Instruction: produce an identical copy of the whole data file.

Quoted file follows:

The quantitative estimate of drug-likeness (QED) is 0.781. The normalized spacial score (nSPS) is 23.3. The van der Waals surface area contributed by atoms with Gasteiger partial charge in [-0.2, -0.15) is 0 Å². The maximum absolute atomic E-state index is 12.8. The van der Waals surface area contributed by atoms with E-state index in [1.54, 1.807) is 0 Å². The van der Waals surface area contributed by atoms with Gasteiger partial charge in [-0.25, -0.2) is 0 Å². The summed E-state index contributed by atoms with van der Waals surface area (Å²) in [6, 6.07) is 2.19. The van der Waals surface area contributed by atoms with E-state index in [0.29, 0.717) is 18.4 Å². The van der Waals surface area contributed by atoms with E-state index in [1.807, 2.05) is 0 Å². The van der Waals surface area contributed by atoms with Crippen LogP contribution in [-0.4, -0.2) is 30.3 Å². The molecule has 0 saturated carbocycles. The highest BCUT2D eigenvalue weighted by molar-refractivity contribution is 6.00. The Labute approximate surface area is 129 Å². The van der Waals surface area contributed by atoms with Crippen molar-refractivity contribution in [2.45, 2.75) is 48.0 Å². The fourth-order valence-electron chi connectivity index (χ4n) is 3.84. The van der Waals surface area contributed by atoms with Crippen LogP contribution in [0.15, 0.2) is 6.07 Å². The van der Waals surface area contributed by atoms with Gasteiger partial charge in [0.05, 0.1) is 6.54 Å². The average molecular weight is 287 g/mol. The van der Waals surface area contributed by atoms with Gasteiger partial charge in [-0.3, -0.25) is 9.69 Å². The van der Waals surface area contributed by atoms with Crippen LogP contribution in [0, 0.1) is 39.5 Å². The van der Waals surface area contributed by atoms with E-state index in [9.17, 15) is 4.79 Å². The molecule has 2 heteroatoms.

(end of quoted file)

The quantitative estimate of drug-likeness (QED) is 0.781. The normalized spacial score (nSPS) is 23.3. The van der Waals surface area contributed by atoms with Gasteiger partial charge in [-0.2, -0.15) is 0 Å². The maximum absolute atomic E-state index is 12.8. The van der Waals surface area contributed by atoms with E-state index in [1.54, 1.807) is 0 Å². The van der Waals surface area contributed by atoms with Gasteiger partial charge in [-0.25, -0.2) is 0 Å². The summed E-state index contributed by atoms with van der Waals surface area (Å²) in [6, 6.07) is 2.19. The van der Waals surface area contributed by atoms with E-state index in [0.29, 0.717) is 18.4 Å². The van der Waals surface area contributed by atoms with E-state index in [1.807, 2.05) is 0 Å². The van der Waals surface area contributed by atoms with Crippen LogP contribution in [-0.4, -0.2) is 30.3 Å². The molecule has 0 saturated carbocycles. The highest BCUT2D eigenvalue weighted by molar-refractivity contribution is 6.00. The Labute approximate surface area is 129 Å². The van der Waals surface area contributed by atoms with Crippen molar-refractivity contribution in [2.45, 2.75) is 48.0 Å². The fourth-order valence-electron chi connectivity index (χ4n) is 3.84. The van der Waals surface area contributed by atoms with Crippen LogP contribution in [0.15, 0.2) is 6.07 Å². The van der Waals surface area contributed by atoms with Gasteiger partial charge in [0.05, 0.1) is 6.54 Å². The average molecular weight is 287 g/mol. The van der Waals surface area contributed by atoms with Gasteiger partial charge in [-0.3, -0.25) is 9.69 Å². The van der Waals surface area contributed by atoms with Crippen LogP contribution in [0, 0.1) is 39.5 Å². The van der Waals surface area contributed by atoms with E-state index in [9.17, 15) is 4.79 Å². The molecule has 2 heteroatoms.